The hot-air conundrum

I recently posted that about what hot-air rework station I would buy if I had to buy one right now. Since then I’ve been doing some research, and now I’m not quite so sure anymore…

What I have

This is a pretty basic combination soldering and hot-air station. While the soldering iron is not bad, I don’t actually use it because I have a better one.
The hot-air handle is pretty much the same as thousands of other hot-air stations, where pretty much everything is in the handle. These stations are cheap, which is nice, but my problem with it is that the air speed can’t really be turned down far enough, so you have to be really careful when using it, or it will blow away small components.

What I said I would buy

This one is widely recommended on other forums for hobbyists. The construction is a better, and the blower is in the base unit instead of the handle. People rave about how hot and how fast it can blow, which I guess is great, but I haven’t seen any information about how slow it can go, which is really what I want. In general, nobody who reviews hot-air stations seems to care about the minimum speed.

The more money then sense option

If you happen to have $850, and nothing to spend it on, this is supposed to be the best hot-air station there is. In addition to the basic hot-air functionality, this also has a vacuum pump that connects to a small pipe coming out of the middle of the hot-air stream. This allows you to pick up chips directly with the handle, at least if the chip is big enough for a suction cup to fit on it. This thing is also meant to work together with a pre-heating pan and an arm thing that should make it absolutely fantastic for working with large chips. For fixing graphics cards and laptops, this is probably the best there is. For my use, it’s probably not.

The dark horse

I’ve used a different version of this, and I liked it. Unlike all the other units in this list, it uses a diaphragm air pump. This makes it noisier than many other options, but I do wonder if it doesn’t give better control over the air flow at lower rates. On the flip side, the air pump cannot produce as much air flow as a blower, so if you need that, this is probably not the right choice.

But wait, there’s more…
I would have already bought this one, because the thinner ligher hot-air pencil looks like it might be exactly what I need. However, I just couldn’t get past the fact that they literally put “A MUST for Fixing Small PCB’s, Mobile Phones & Tablets!” in the name of the product to make it seem better than it is. Now it doesn’t seem to be available anymore, and I haven’t found any reviews of this thing that I trust.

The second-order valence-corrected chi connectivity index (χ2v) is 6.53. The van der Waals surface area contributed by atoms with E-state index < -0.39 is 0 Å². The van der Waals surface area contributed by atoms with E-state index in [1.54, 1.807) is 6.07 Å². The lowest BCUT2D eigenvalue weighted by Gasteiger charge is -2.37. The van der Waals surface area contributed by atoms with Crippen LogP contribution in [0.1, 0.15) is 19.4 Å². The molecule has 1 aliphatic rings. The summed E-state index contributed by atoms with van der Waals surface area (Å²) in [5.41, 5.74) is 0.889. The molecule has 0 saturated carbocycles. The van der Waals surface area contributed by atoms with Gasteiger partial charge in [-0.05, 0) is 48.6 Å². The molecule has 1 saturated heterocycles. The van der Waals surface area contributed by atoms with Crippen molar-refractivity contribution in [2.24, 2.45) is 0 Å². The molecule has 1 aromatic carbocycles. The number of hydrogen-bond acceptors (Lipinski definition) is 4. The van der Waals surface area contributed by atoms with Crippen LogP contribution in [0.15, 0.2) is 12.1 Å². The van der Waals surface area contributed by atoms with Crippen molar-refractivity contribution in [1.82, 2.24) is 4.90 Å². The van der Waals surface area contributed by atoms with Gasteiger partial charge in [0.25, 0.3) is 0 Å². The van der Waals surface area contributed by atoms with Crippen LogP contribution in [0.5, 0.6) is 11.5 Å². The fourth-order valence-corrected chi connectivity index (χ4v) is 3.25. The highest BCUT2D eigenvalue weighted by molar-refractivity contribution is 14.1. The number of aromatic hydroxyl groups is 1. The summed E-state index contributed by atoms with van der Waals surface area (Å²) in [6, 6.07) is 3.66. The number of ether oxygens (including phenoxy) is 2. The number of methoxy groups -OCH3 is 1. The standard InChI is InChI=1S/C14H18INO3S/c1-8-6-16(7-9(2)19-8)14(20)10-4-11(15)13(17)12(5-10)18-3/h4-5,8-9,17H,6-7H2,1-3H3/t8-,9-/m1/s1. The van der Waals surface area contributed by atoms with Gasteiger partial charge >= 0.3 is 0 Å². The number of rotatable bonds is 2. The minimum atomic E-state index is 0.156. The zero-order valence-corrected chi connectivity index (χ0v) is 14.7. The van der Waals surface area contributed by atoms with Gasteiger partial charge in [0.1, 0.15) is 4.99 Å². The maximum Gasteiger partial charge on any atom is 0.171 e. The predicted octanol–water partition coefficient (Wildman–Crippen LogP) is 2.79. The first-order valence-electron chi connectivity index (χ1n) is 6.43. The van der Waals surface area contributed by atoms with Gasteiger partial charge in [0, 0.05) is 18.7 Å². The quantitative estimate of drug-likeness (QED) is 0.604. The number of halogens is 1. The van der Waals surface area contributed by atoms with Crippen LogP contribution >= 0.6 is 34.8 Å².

Final Thoughts

Buying a hot air rework station seems to be rather difficult. Only Hakko seems to care enough about quality of their product to sell replacement parts, and of course they are the most expensive. I think maybe I would buy the Aoyue, because it’s relatively inexpensive, and I did like the one I tried before. Although, maybe I will find a better option before I actually need to buy one…

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Very informative thank you.

I did happen to buy one of the cheap ones as I’m not sure how much it will be used.
It has as you said in your first example “got all the gubbins in the wand” so is rather bulky to handle i find.
But the fan speed did seem to be quite controlled after I turned it down because I blew off one of the caps.
Once down to about 2 on the scale it worked OK and did not seem to blow hard enough to blow any more components off.
(Although I have only used it once to actually repair something so my experience is basically nill)

If I use it more then I will consider one with a better wand design for better control.

But for now it does what I require it to do.

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This is great information. I was looking at a hot air rework station with soldering iron combo as my hot air gun was too big for my workstation so I wanted to get a better soldering iron then what I got plus have a built-in rework hot air station built in.

Dang, hakko is proud of their rework stations! I love my hakko iron but it was 1/8th the cost of the hakko rework above.

I stumbled across an old Hakko hot-air station on ebay. When I looked up the user manual, it turns out that it uses a diaphragm pump, quite similar to the Aoyue station. Looking through their old units, it looks like lots of them did. I wonder why they switched to blowers? Because it’s better? Or because it’s cheaper?

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So I bought the Aoyue station.
I haven’t actually used it yet, but I already don’t like it.
Unless I’m missing something, the unit doesn’t actually remember what temperature it was set to when you turn it off, so every time you want to use it you have to set the temperature, which is basically a non-starter for me, regardless of how well it works when you use it. :frowning:

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Did you try #define SAVE_TEMPER…oh nevermind.


You jest, but it turns out that the Aoyue has a Atmega8A processor in it, which can be programmed from Arduino. Since I think the hardware might be fairly reasonable, and it’s mostly the software that is junk, I’m probably going to have a go at reprogramming it.